I know a fair bit about family farming and how it requires every ounce of effort from every pair of available hands. My Grandma Helen grew up in a farming family up in North Dakota, and by the time she was three years old, her mother had had another baby, and Helen knew her mother truly needed her help to go pick peas, bring in a bucket of water, bring in another stick of firewood, get the eggs… when she told me it had been a lot of work to keep from being hungry or cold in a place where the house didn’t have power or running water and it took a man a day’s trip to go cut firewood, I understood vaguely what she meant about the continual, titanic effort to survive. She always said that her father, as mean as he’d been, he had been a good man, because he’d made sure his family was never cold in winter.

I myself wish mightily I had an extra pair of hands around the place to go bring in the laundry or pick the tomatoes, and I just have a small household and garden in the suburbs. Terry expressed her appreciation for the help given by her parents. Therefore, I wonder how Terry can completely skip over her son’s role on her family farm. Did she have high expectations about the amount of labor the boy could produce? Did he resent doing chores? Did he have dogs or cats to go with his pony? This book made me wonder… did the boy run away from home, did he long for a big city life of sex and drugs and despair, did he tell his mother he didn’t want to be in her book?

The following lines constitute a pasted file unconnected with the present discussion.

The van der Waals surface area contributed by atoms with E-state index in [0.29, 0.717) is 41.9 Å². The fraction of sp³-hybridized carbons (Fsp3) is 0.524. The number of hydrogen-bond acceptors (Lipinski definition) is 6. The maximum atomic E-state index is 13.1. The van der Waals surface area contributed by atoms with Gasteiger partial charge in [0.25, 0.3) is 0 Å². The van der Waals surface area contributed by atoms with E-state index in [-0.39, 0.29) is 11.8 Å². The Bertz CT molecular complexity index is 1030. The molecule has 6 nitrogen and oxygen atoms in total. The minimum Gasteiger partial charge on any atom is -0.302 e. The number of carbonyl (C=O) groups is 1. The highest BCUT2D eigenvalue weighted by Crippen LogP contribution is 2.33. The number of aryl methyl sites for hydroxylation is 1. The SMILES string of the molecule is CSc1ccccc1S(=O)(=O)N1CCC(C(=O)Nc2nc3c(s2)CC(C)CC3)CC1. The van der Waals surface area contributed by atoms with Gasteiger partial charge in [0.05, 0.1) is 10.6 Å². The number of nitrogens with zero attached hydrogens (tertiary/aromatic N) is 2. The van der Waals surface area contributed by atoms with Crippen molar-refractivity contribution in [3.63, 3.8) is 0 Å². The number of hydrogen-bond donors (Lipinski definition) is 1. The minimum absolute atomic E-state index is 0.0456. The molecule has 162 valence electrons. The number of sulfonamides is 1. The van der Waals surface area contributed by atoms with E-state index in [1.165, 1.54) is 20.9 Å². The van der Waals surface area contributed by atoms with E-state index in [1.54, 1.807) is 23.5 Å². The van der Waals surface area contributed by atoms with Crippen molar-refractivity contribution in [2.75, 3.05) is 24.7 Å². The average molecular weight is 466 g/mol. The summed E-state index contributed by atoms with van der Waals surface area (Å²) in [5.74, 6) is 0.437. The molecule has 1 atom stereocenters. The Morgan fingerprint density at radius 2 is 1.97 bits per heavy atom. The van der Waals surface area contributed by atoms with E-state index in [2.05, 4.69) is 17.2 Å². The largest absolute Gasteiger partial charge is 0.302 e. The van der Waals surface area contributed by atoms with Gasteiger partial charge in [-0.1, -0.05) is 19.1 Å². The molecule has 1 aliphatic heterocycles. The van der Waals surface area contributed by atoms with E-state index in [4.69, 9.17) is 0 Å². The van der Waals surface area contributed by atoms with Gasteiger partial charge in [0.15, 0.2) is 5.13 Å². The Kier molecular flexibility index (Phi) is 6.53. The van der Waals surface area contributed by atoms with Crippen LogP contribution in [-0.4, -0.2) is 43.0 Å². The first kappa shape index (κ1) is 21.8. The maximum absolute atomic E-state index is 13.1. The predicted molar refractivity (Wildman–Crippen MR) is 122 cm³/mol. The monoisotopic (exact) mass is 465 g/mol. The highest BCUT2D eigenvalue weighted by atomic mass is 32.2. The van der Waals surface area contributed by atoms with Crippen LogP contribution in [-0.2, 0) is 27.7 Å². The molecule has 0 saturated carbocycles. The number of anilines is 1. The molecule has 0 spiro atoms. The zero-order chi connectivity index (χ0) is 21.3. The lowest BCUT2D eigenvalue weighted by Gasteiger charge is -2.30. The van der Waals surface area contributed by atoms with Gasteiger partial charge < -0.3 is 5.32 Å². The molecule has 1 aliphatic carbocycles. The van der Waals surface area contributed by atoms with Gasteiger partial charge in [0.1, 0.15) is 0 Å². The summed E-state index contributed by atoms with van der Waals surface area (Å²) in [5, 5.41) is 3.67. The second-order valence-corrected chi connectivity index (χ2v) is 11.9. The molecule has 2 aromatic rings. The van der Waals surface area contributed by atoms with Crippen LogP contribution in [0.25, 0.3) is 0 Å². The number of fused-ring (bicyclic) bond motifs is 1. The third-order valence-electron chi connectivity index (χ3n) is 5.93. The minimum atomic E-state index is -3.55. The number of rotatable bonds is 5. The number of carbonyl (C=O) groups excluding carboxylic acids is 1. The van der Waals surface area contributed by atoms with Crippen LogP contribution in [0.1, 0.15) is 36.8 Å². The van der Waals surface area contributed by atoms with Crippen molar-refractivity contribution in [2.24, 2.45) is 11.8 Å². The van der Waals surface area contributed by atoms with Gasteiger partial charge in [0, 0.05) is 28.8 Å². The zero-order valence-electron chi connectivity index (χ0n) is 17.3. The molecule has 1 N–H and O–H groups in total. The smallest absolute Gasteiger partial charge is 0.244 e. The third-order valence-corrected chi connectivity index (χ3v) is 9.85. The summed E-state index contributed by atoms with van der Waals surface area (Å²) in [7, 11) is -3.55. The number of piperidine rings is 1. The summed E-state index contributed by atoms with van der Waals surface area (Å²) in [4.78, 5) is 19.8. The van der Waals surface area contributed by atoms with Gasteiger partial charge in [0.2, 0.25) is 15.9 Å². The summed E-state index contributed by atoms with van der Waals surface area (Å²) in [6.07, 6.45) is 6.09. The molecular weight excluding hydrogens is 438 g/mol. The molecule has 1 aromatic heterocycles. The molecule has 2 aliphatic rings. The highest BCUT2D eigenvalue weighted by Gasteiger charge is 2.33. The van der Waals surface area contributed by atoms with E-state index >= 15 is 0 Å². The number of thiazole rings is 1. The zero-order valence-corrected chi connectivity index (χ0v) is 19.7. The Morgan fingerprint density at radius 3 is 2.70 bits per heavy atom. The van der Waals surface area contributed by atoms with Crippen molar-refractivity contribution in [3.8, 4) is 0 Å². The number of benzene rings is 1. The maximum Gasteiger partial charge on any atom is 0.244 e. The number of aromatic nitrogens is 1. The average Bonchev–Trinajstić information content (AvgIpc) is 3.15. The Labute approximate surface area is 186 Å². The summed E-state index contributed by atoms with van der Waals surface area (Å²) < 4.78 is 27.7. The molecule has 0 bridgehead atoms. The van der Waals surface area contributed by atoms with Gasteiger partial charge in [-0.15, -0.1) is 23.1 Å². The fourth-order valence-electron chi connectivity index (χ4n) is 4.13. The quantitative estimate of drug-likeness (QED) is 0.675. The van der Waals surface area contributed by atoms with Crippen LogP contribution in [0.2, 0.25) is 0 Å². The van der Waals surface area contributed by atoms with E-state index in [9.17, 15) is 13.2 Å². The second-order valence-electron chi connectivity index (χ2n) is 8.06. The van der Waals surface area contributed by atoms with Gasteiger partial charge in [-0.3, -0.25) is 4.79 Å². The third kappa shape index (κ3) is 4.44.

Terry’s big-city career was in publishing, another employment category I know a thing or two about, because back in the 1980’s I made my living as a typesetter and had a job at a fancy magazine in San Francisco. The more I read, the more I thought, oh, I would have hated to work for this woman. I checked the author’s portrait on the back flap and sure enough, I thought I saw a self-righteous set to the way her lips are pressed tightly together.

Despite all this, I did want to more or less finish the book, so I resorted to the sort of skimming where my eye touches down two or three times per page, and if it was Still Marketing, I moved on without absorbing the prose. Finally, I reached what I thought was the book’s definitive moment, when Terry discusses hiring practices for prospective employees for the farm. First she says that she understands that nobody else could possibly be as invested in the work and the farm’s success as the owners are. True enough there, I thought. Being an employee certainly is a different kettle of fish than being an owner. Then she went on to complain about how nobody ever understands what she means when she says that “…we tell them that we are hard working to a fault, and that unless they are comfortable in a place of high expectations, they will be unhappy at the farm. PEOPLE NEVER UNDERSTAND THE FULL IMPORT OF THAT WARNING.” (caps added by reviewer for emphasis).